March 8 (UPI) -- NASA shared the results of a first-of-its-kind imaging technique this week. The air-to-air images revealed interactions between shockwaves produced by two high-speed T-38 jets -- another first.
The feat marks the first time NASA has successfully used the advanced air-to-air photographic technology in flight.
"I am ecstatic about how these images turned out," J.T. Heineck, physical scientist at NASA's Ames Research Center, said in a news release. "With this upgraded system, we have, by an order of magnitude, improved both the speed and quality of our imagery from previous research."
When an aircraft flies faster than the speed of sound -- supersonic speeds -- shockwaves are produced. When the shockwaves merge as they travel through the atmosphere, sonic booms are produced.
Scientists at NASA are currently working to develop a quieter supersonic jet. The X-59 Quiet SuperSonic Technology X-plane, or X-59 QueSST, will travel at supersonic speeds, but it will only produce a low rumble -- no sonic booms.
In order to produce quieter shockwaves, scientists need to better understand how the waves behave in the atmosphere. Scientists say the latest images will aid their cause.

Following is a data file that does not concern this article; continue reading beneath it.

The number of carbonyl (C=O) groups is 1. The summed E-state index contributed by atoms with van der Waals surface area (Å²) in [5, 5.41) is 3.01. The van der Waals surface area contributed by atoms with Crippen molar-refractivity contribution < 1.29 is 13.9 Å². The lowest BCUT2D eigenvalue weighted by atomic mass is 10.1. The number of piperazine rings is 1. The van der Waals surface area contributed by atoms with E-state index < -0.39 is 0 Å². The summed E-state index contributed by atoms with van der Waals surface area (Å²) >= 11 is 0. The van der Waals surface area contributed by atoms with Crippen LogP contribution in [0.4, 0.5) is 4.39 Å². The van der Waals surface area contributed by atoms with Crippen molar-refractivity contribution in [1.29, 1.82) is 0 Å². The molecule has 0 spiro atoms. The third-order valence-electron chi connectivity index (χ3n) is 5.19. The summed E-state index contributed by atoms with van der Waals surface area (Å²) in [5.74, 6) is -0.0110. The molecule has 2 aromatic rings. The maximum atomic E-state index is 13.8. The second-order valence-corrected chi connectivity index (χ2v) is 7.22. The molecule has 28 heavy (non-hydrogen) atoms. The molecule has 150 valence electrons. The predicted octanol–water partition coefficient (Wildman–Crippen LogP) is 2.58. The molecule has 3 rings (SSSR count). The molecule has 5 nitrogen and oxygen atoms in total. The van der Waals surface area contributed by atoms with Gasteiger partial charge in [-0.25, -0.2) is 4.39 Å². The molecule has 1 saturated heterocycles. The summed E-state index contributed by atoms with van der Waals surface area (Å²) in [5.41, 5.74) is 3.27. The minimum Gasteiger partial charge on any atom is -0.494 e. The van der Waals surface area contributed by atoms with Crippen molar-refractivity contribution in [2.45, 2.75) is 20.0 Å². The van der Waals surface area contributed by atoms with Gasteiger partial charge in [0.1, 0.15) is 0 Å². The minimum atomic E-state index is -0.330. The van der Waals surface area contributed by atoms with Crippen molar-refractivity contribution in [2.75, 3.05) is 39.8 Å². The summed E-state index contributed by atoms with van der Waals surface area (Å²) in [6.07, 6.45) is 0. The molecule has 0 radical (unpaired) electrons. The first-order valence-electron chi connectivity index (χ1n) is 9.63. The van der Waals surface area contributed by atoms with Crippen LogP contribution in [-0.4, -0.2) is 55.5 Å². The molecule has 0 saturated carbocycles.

The new images allowed scientists to see, for the first time, the flow and merging of the shockwaves with extraordinary clarity.
"What's interesting is, if you look at the rear T-38, you see these shocks kind of interact in a curve," said Neal Smith, research engineer with AerospaceComputing Inc. working in the fluid mechanics laboratory at Ames. "This is because the trailing T-38 is flying in the wake of the leading aircraft, so the shocks are going to be shaped differently. This data is really going to help us advance our understanding of how these shocks interact."
Scientists captured the images using a NASA B-200 King Air outfitted with an upgraded camera system. The B-200 flew just beneath the two jets and the camera system snapped photographs using an extremely high frame rate.
The breakthrough happened during the fourth phase of the Air-to-Air Background Oriented Schlieren flights, or AirBOS mission.
"The biggest challenge was trying to get the timing correct to make sure we could get these images," said Heather Maliska, AirBOS sub-project manager. "I'm absolutely happy with how the team was able to pull this off. Our operations team has done this type of maneuver before. They know how to get the maneuver lined up, and our NASA pilots and the Air Force pilots did a great job being where they needed to be."